The 400 billion star systems of the Milky Way are the stage for Elite Dangerous' open-ended gameplay. The real stars, planets, moons, asteroid fields and black holes of our own galaxy are built to their true epic proportions in the largest designed playspace in videogame history. It's a vast, epic space to explore.
Some explorers may want to see what unseen spectacles the galaxy offers; others may want to leave their mark on the galaxy's map as the first visitor to a previously uncharted system.
But everyone needs credits, and exploration data is a valuable commodity.
A visit to a system does not count as exploring it. True system exploration involves scanning to determine what number and sizes of planets are present. Thorough explorers will delve deeper, traveling to each body to investigate, scan, and then return the data safely home.
Pirates may even await intrepid explorers returning from afar, threatening them with destruction if they don't hand over their data.
There are different levels of scanning, both passive and active, that can be done from orbit, to determine basic planet types, their chemical composition, mineral deposits, surface liquids, interesting anomalies, and even indications of the presence of indigenous life.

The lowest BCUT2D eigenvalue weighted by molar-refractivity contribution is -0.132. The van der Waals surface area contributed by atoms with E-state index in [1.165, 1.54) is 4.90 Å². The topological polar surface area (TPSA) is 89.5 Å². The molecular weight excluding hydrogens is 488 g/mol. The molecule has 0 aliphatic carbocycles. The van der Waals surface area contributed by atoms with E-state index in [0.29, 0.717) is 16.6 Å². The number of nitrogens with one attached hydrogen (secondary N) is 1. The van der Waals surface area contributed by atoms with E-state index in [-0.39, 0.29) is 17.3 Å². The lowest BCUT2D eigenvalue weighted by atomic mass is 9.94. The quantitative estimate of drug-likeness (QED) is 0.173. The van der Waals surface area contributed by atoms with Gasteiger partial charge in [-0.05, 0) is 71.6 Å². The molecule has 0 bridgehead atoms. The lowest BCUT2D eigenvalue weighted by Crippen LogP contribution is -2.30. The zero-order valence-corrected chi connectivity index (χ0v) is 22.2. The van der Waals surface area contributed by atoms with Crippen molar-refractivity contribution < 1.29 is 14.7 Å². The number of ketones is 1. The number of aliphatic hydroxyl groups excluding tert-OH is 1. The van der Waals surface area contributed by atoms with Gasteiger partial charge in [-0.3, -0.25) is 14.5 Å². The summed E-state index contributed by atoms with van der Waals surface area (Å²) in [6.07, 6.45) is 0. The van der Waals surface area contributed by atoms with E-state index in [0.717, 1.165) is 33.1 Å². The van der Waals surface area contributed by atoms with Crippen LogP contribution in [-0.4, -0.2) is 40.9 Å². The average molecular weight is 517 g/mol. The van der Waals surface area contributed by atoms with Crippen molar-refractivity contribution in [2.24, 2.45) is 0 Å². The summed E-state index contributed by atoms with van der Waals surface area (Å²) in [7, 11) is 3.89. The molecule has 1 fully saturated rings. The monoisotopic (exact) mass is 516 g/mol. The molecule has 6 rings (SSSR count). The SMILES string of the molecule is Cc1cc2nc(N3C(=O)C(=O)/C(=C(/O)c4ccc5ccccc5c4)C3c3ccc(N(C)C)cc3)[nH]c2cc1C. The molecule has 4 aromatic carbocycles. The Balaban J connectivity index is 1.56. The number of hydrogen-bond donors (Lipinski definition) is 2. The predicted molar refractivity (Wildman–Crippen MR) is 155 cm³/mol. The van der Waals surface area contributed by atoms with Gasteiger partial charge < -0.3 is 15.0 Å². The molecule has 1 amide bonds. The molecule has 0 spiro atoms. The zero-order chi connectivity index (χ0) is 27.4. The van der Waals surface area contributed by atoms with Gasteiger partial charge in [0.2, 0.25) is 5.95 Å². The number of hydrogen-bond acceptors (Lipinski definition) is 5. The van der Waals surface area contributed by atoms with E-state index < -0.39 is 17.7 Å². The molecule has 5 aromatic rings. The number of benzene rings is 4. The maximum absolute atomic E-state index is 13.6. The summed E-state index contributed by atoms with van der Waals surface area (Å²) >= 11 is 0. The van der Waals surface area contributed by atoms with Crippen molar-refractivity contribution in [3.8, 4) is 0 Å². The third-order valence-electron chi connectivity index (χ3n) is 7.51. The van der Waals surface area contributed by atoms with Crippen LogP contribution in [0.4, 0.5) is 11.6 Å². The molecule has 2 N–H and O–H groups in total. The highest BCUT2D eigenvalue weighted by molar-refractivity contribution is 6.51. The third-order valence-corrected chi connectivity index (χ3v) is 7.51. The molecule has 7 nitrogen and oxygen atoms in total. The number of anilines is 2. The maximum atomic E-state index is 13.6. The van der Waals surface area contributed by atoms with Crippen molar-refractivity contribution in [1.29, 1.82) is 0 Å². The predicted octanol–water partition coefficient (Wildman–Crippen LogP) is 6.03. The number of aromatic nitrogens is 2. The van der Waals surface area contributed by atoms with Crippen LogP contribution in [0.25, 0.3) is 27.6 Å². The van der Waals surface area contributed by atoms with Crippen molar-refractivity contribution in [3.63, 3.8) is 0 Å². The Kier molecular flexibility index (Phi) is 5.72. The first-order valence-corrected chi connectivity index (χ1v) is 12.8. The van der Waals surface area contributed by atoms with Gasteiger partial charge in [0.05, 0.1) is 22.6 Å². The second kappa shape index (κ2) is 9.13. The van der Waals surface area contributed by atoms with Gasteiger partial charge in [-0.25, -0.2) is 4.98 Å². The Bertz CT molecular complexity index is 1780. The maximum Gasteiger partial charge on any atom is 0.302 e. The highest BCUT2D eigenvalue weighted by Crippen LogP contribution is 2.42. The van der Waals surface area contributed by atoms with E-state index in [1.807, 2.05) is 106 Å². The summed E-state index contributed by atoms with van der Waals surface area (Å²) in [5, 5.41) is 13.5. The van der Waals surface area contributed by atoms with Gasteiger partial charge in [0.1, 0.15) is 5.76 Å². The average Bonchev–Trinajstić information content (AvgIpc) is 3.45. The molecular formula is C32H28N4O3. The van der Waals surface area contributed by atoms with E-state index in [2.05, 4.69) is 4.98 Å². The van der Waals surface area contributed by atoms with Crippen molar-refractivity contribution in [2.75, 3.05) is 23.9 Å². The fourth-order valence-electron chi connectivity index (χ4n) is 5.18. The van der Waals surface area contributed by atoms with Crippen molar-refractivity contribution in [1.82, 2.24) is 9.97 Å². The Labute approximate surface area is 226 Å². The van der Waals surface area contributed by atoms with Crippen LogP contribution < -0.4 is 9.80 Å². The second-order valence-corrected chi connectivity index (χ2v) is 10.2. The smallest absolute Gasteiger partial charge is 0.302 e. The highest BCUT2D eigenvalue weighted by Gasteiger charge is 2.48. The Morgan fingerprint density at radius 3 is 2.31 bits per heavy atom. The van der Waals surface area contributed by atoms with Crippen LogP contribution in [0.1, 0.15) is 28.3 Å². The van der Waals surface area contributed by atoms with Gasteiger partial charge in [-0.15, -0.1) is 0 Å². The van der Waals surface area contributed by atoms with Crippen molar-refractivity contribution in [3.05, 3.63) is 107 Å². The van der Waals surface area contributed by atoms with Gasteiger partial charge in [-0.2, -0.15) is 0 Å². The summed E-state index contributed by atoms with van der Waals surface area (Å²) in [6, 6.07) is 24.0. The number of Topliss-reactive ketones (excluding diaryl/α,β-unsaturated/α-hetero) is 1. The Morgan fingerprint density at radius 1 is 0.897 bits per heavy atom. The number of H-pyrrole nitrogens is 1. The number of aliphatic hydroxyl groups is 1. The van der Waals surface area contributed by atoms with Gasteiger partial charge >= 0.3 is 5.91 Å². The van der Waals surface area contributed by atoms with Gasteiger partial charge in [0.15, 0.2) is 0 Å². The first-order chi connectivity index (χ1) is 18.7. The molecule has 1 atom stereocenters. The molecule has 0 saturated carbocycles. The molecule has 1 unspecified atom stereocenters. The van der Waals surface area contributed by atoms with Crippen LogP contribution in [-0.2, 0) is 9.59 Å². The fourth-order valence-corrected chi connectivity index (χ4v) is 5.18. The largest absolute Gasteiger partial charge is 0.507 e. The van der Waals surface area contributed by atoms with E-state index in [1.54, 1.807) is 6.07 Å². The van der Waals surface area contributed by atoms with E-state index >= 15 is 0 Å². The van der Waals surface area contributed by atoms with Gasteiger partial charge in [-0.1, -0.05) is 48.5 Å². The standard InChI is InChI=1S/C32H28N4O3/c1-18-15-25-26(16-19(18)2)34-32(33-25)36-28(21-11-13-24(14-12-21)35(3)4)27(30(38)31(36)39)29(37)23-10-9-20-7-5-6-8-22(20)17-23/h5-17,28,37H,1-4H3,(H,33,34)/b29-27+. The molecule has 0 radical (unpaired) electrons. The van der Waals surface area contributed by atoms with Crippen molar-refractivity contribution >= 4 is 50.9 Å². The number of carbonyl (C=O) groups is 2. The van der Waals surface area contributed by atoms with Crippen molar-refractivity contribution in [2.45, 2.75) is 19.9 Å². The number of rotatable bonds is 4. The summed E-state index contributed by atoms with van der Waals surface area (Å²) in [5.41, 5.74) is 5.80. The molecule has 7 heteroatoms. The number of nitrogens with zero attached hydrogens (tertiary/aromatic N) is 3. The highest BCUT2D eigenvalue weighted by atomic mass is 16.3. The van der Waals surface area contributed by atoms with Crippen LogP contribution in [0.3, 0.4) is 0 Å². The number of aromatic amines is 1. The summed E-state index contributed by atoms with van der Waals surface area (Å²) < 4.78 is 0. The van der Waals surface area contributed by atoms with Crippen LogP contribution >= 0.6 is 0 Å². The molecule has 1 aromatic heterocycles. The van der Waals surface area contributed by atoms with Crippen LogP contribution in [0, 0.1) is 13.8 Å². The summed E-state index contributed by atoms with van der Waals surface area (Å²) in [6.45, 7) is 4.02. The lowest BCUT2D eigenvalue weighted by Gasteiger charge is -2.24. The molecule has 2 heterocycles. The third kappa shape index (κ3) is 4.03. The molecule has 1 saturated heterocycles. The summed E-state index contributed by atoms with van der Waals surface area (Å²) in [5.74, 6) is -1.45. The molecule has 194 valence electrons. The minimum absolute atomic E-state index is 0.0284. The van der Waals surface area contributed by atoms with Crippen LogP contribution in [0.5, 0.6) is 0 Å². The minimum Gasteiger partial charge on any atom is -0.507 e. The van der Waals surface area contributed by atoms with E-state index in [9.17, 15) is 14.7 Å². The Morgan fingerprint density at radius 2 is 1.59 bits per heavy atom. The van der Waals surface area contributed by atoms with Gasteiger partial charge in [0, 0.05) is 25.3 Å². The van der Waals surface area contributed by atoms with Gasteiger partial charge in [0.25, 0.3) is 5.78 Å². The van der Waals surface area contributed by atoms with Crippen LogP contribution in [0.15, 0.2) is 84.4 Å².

Active scanning is needed for detail of value, but active scanning consumes large amounts of power and is easily tracked.
Wise explorers will buy the latest data before leaving, to be certain not to duplicate the efforts of others.
Explorers began as a civilized and cooperative bunch, with many new friends made out in the galactic vastness. But there have been cases of explorers racing each other back to log their data, or even engaging in combat when they realise both have just scanned the same systems.
Exploration offers a direct progression to the rank of Elite.